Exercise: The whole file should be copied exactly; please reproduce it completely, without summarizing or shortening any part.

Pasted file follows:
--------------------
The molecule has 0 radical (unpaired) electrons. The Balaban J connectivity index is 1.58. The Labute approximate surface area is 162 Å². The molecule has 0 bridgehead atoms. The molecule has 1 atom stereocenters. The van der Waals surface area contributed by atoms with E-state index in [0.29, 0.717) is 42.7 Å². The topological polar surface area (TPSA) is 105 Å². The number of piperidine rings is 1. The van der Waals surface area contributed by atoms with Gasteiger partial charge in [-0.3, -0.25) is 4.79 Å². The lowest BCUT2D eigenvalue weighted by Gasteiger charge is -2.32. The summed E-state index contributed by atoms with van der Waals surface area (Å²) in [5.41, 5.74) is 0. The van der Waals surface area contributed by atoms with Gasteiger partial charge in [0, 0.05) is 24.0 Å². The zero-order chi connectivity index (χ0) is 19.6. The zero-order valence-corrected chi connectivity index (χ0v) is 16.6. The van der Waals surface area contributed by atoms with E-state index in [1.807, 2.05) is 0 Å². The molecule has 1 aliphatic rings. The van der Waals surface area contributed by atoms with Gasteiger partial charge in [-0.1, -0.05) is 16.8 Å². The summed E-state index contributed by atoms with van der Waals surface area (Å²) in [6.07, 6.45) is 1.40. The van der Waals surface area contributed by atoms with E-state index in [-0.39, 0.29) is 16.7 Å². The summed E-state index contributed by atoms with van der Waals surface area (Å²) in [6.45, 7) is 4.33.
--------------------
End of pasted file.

The molecule has 0 radical (unpaired) electrons. The Balaban J connectivity index is 1.58. The Labute approximate surface area is 162 Å². The molecule has 0 bridgehead atoms. The molecule has 1 atom stereocenters. The van der Waals surface area contributed by atoms with E-state index in [0.29, 0.717) is 42.7 Å². The topological polar surface area (TPSA) is 105 Å². The number of piperidine rings is 1. The van der Waals surface area contributed by atoms with Gasteiger partial charge in [-0.3, -0.25) is 4.79 Å². The lowest BCUT2D eigenvalue weighted by Gasteiger charge is -2.32. The summed E-state index contributed by atoms with van der Waals surface area (Å²) in [5.41, 5.74) is 0. The van der Waals surface area contributed by atoms with Gasteiger partial charge in [0, 0.05) is 24.0 Å². The zero-order chi connectivity index (χ0) is 19.6. The zero-order valence-corrected chi connectivity index (χ0v) is 16.6. The van der Waals surface area contributed by atoms with E-state index in [1.807, 2.05) is 0 Å². The molecule has 1 aliphatic rings. The van der Waals surface area contributed by atoms with Gasteiger partial charge in [-0.1, -0.05) is 16.8 Å². The summed E-state index contributed by atoms with van der Waals surface area (Å²) in [6.07, 6.45) is 1.40. The van der Waals surface area contributed by atoms with E-state index in [-0.39, 0.29) is 16.7 Å². The summed E-state index contributed by atoms with van der Waals surface area (Å²) in [6.45, 7) is 4.33.